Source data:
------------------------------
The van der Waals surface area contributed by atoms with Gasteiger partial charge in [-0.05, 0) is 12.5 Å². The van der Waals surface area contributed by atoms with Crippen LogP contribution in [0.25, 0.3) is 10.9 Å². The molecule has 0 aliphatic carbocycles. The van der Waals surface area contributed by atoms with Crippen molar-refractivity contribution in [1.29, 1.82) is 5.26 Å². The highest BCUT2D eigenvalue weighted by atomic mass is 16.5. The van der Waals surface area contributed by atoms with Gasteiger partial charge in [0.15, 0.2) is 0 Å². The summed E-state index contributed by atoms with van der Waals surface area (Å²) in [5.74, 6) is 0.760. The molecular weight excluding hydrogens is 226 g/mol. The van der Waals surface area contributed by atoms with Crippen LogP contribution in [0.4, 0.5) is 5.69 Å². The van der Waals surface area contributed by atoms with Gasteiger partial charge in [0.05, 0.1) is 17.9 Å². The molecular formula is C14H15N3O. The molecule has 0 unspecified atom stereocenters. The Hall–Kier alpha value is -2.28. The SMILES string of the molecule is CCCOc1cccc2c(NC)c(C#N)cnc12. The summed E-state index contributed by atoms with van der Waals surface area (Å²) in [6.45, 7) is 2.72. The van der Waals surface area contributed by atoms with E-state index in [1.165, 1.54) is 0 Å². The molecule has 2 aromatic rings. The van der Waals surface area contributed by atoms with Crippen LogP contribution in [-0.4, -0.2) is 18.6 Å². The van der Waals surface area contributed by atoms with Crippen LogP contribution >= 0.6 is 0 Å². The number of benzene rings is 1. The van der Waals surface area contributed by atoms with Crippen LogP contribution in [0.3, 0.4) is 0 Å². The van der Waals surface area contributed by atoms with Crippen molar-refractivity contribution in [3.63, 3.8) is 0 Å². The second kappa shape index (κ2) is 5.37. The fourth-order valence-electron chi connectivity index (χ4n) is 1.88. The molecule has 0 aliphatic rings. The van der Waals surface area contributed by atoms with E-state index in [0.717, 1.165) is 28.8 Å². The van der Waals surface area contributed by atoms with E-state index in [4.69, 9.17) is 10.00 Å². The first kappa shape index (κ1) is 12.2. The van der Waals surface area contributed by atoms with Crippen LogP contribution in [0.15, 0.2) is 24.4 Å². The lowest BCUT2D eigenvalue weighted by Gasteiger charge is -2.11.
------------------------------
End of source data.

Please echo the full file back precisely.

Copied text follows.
The van der Waals surface area contributed by atoms with Gasteiger partial charge in [-0.05, 0) is 12.5 Å². The van der Waals surface area contributed by atoms with Crippen LogP contribution in [0.25, 0.3) is 10.9 Å². The molecule has 0 aliphatic carbocycles. The van der Waals surface area contributed by atoms with Crippen molar-refractivity contribution in [1.29, 1.82) is 5.26 Å². The highest BCUT2D eigenvalue weighted by atomic mass is 16.5. The van der Waals surface area contributed by atoms with Gasteiger partial charge in [0.15, 0.2) is 0 Å². The summed E-state index contributed by atoms with van der Waals surface area (Å²) in [5.74, 6) is 0.760. The molecular weight excluding hydrogens is 226 g/mol. The van der Waals surface area contributed by atoms with Crippen LogP contribution in [0.4, 0.5) is 5.69 Å². The van der Waals surface area contributed by atoms with Gasteiger partial charge in [0.05, 0.1) is 17.9 Å². The molecular formula is C14H15N3O. The molecule has 0 unspecified atom stereocenters. The Hall–Kier alpha value is -2.28. The SMILES string of the molecule is CCCOc1cccc2c(NC)c(C#N)cnc12. The summed E-state index contributed by atoms with van der Waals surface area (Å²) in [6.45, 7) is 2.72. The van der Waals surface area contributed by atoms with E-state index in [1.165, 1.54) is 0 Å². The molecule has 2 aromatic rings. The van der Waals surface area contributed by atoms with Crippen LogP contribution in [-0.4, -0.2) is 18.6 Å². The van der Waals surface area contributed by atoms with Crippen LogP contribution >= 0.6 is 0 Å². The number of benzene rings is 1. The van der Waals surface area contributed by atoms with Crippen LogP contribution in [0.3, 0.4) is 0 Å². The van der Waals surface area contributed by atoms with Crippen molar-refractivity contribution in [3.63, 3.8) is 0 Å². The second kappa shape index (κ2) is 5.37. The fourth-order valence-electron chi connectivity index (χ4n) is 1.88. The molecule has 0 aliphatic rings. The van der Waals surface area contributed by atoms with E-state index in [0.717, 1.165) is 28.8 Å². The van der Waals surface area contributed by atoms with E-state index in [4.69, 9.17) is 10.00 Å². The first kappa shape index (κ1) is 12.2. The van der Waals surface area contributed by atoms with Crippen LogP contribution in [0.15, 0.2) is 24.4 Å². The lowest BCUT2D eigenvalue weighted by Gasteiger charge is -2.11.